The proposal, primarily targeting large-scale copper, lithium and gold mining, still needs to be approved by two-thirds of the plenary assembly to be part of Chile’s new charter, which will be submitted to a national referendum later this year.
The motion, seen by analysts as a direct attack on private interests given that the Chilean state already owns the underlying mining rights, gives the government a year to nationalize the companies.
These companies, which work with metallic and non-metallic minerals, as well as hydrocarbons, would probably not receive compensation for the loss of their mineral rights. The comptroller would determine this based on the companies’ book value, paid over a maximum of 30 years, the proposal says.
The text also stipulates that operations and projects that began before 1993 must be subject to an environmental assessment within three years. Concessions in excluded areas, such as those near glaciers and on indigenous lands, would be revoked.
The environmental committee – made up of young activists – voted on a first draft of this motion in early February, triggering an immediate reaction, even from the Chilean authorities themselves.
Diego Hernández, president of the National Mining Company, which represents companies in the sector, called the idea “barbaric” and “with clear and obvious legal errors”.
The center-left mining veteran said the measure targets both companies and resources, which would have a major economic and legal impact in Chile.
“Given global globalization, I would expect affected companies to use treaties to defend their legitimate interests,” Hernández said.
Socialist politician Sergio Bitar, who was mines minister in the ousted government of Salvador Allende in 1973, called the initiative a “delusional throwback to the past”.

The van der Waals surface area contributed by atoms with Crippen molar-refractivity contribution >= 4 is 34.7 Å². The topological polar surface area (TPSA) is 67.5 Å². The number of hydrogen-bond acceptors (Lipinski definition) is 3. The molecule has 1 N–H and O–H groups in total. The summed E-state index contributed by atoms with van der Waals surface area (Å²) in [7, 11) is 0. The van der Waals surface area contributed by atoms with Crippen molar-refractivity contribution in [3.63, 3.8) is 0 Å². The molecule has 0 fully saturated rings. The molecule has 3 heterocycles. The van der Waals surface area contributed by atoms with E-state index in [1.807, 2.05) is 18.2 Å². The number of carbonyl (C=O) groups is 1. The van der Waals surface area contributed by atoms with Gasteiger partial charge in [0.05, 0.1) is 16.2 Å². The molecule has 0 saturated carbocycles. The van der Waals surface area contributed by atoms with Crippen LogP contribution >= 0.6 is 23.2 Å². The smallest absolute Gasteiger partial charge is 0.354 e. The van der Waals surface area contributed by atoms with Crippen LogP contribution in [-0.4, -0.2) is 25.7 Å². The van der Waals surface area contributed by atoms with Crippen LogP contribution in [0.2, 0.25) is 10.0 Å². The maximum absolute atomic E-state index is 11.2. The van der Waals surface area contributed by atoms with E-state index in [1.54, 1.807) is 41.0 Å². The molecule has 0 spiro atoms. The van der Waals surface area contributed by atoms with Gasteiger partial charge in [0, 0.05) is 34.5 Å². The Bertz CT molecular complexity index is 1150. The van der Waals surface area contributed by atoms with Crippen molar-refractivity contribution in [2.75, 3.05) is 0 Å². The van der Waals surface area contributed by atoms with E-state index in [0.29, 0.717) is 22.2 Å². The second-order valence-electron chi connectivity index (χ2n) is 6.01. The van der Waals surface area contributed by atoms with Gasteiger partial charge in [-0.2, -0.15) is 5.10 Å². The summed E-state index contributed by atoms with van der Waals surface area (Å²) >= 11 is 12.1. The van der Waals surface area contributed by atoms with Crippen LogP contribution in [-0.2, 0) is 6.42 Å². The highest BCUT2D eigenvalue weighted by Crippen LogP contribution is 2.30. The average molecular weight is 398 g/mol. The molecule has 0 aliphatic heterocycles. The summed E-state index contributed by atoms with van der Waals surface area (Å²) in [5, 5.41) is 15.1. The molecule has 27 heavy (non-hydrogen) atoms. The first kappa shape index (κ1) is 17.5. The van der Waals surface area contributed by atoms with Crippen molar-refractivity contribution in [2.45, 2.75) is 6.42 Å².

Chile passed a law in 1967 requiring companies to be at least 51% owned by nationals. Four years later, the state bought the remaining 49% of the shares and the companies were completely nationalized.
“I remember all the problems we had trying to sell copper outside of the business circle, I remember when Congress voted to pay no compensation to companies for assets and lost profits, c am I listening [to] now,” Bitar said in an interview with MercoPress.
“One thing is dreams, wishful thinking,” the veteran politician said. “The other is reality, which shows how dependent Chile is on world powers (…) For example, China now buys a third of Chilean copper, so what will be our strategy with nationalized mining companies? Drop in exports? “, he noted.
Chile, the world’s largest copper producer and host to the two largest lithium miners, is rewriting its Constitution to replace a market-centric constitution that dates back to the military dictatorship of General Augusto Pinochet.
The country produced 5.6 million tonnes of copper in 2021, about 25% of the total generated globally, and has a pipeline of nearly $70 billion in possible mining projects this decade, much of it would never materialize if the country nationalized its resources.
Politicians in the world’s top copper-producing nation are also tweaking a new mining royalty bill, which will raise company rates based on gross sales and profitability.
“We estimate that, if the new taxes are approved, Chilean copper mining companies could see their tax rates increase by up to 80% and their profit margins fall by more than 50% at current copper prices,” said FTI in its latest report.
Analysts say that while the likelihood of outright nationalization as proposed is low, a sweeping new royalty regime has a much better chance. This could “push the Chilean tax system into pseudo-expropriation territory, especially with prices likely to stay above $4 a pound, which is where the 75% rate comes in.”
They conclude that Chile could become the country with the highest tax burden on copper mining, forcing companies to review the viability of their current and future investments.
(With files from Reuters, Bloomberg)